“Cere anatomiche” (Anatomical waxes) is an exhibition conceived in collaboration with La Specola, which is part of the Museum of Natural History and Museum System of the University of Florence, and the Canadian film director and screenwriter David Cronenberg.
The exhibition is the latest iteration of a research project with which Fondazione Prada reveals collections of great value from ‘guest museums’, offering unexpected interpretations and visions of cultural heritage by including a historical collection in a contemporary cultural context.
La Specola, currently closed to the public for redevelopment works of its historic venue, was created in 1775 and is one of the oldest science museums in Europe. It contains over 3.5 million animals, the world’s most extensive collection of eighteenth-century anatomical waxes and the unique collection of Sicilian wax modeller Gaetano Giulio Zumbo (1656-1701). 1.400 pieces of the extraordinary collection of anatomical waxworks were made between the late eighteenth and early nineteenth century to obtain an actual educational-scientific treatise that, without the need to resort to the direct observation of a corpse, would illustrate the anatomy of the human body.
This project develops in two complementary parts. An exhibition features a selection of thirteen eighteenth-century ceroplastic works from the renowned collection of the Florentine museum, and a series of seventy-two exhibition copies of anatomical drawings gathered in nine vitrines. In particular, “Cere anatomiche” features four reclining female figures, including one of the most relevant works of La Specola’s collection, the so-called Venus, a rare model with detachable parts famous for its beauty.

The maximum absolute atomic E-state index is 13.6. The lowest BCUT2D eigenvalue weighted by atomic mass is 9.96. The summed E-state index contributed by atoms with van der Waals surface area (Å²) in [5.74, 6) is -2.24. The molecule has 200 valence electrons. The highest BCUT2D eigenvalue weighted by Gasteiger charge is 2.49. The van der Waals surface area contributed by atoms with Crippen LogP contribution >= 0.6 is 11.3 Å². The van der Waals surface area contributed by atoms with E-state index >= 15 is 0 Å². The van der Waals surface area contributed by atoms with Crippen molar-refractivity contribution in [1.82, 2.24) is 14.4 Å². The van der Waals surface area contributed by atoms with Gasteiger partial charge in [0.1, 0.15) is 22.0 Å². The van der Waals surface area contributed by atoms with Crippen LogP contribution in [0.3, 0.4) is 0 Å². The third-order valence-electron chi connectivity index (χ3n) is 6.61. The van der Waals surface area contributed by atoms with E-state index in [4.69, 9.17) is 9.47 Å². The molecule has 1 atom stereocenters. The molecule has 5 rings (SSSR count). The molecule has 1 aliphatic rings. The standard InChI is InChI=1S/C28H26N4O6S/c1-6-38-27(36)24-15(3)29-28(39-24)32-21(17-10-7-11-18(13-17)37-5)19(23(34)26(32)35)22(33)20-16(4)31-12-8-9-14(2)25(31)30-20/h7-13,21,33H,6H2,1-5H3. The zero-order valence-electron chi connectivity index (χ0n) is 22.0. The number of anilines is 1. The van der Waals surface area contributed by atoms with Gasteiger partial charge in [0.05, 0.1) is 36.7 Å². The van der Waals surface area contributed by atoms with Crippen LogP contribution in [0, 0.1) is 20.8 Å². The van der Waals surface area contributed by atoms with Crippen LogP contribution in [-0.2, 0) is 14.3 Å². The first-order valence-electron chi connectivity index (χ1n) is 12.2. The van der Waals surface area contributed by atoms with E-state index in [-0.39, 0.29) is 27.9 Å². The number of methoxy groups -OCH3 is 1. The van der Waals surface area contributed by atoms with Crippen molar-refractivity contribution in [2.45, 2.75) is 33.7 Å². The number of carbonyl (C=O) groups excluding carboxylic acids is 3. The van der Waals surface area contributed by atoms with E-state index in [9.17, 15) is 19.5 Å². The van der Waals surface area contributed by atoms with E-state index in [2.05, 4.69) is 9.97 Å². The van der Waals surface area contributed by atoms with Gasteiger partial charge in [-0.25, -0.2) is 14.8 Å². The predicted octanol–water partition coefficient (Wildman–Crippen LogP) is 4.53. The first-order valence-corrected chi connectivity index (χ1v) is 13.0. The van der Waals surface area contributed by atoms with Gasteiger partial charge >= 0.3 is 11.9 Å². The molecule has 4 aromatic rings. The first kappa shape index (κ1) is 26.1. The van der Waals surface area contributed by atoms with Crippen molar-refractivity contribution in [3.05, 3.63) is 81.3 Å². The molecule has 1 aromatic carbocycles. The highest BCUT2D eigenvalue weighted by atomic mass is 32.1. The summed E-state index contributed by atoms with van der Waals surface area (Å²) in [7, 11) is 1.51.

An unprecedented short movie titled Four Unloved Women, Adrift on a Purposeless Sea, Experience the Ecstasy of Dissection, realised by David Cronenberg in the spaces of La Specola, provides an alternative gaze on the four female wax models on display, exploring themes such as the fascination with the human body and its potential mutations and contaminations. Cronenberg’s film reveals the vivid and unexpected dimension of the ceroplastics, so far known for their static and severe nature, to generate a plurality of new emotional responses, intellectual impressions, and intense feelings.
As stated by the film director, “The wax figures of La Specola were created primarily as teaching tools that unlocked the mysteries of the human body for those who could never access the relatively rare corpse dissection sessions of universities and teaching hospitals. But in their effort to create certain partially dissected full figures whose body language and facial expressions did not display pain or agony, did not suggest they were undergoing torture or punishment or even surgery, they happened to produce living characters who seemed to be in the throes of ecstasy. It was this startling choice on the part of the sculptors of these figures that captured my imagination: what if it was the dissection itself that induced that ecstasy, that almost religious rapture?”
The exhibition “Cere anatomiche” takes the form of a double contribution in which the scientific narrative and the artistic one are shaped in two independent set-ups designed by the creative agency Random Studio. On the upper floor of the Podium, the main exhibition space of Fondazione Prada, La Specola’s waxes are displayed with a scientific museum-like approach. In contrast, on the ground floor, the same works merge with the director’s imagery and become the protagonists of an enigmatic process of metamorphosis.